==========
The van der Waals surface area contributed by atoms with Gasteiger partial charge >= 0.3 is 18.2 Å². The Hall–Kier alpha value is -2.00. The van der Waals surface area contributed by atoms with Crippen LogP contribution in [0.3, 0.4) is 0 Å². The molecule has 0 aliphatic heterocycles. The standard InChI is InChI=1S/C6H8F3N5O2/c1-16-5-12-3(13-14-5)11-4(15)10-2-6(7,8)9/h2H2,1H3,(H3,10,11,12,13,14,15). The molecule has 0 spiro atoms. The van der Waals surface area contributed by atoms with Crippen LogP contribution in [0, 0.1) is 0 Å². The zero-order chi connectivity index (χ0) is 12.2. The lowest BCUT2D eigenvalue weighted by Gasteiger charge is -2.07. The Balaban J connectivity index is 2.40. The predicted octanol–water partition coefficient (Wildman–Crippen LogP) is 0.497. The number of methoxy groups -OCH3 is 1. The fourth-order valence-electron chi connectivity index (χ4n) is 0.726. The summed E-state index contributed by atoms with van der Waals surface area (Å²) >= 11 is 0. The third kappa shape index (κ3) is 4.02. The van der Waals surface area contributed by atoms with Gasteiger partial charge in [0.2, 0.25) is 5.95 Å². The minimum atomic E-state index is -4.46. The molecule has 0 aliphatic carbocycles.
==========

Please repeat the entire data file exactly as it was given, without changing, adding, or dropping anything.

The van der Waals surface area contributed by atoms with Gasteiger partial charge >= 0.3 is 18.2 Å². The Hall–Kier alpha value is -2.00. The van der Waals surface area contributed by atoms with Crippen LogP contribution in [0.3, 0.4) is 0 Å². The molecule has 0 aliphatic heterocycles. The standard InChI is InChI=1S/C6H8F3N5O2/c1-16-5-12-3(13-14-5)11-4(15)10-2-6(7,8)9/h2H2,1H3,(H3,10,11,12,13,14,15). The molecule has 0 spiro atoms. The van der Waals surface area contributed by atoms with Crippen LogP contribution in [0, 0.1) is 0 Å². The zero-order chi connectivity index (χ0) is 12.2. The lowest BCUT2D eigenvalue weighted by Gasteiger charge is -2.07. The Balaban J connectivity index is 2.40. The predicted octanol–water partition coefficient (Wildman–Crippen LogP) is 0.497. The number of methoxy groups -OCH3 is 1. The fourth-order valence-electron chi connectivity index (χ4n) is 0.726. The summed E-state index contributed by atoms with van der Waals surface area (Å²) >= 11 is 0. The third kappa shape index (κ3) is 4.02. The van der Waals surface area contributed by atoms with Gasteiger partial charge in [0.2, 0.25) is 5.95 Å². The minimum atomic E-state index is -4.46. The molecule has 0 aliphatic carbocycles.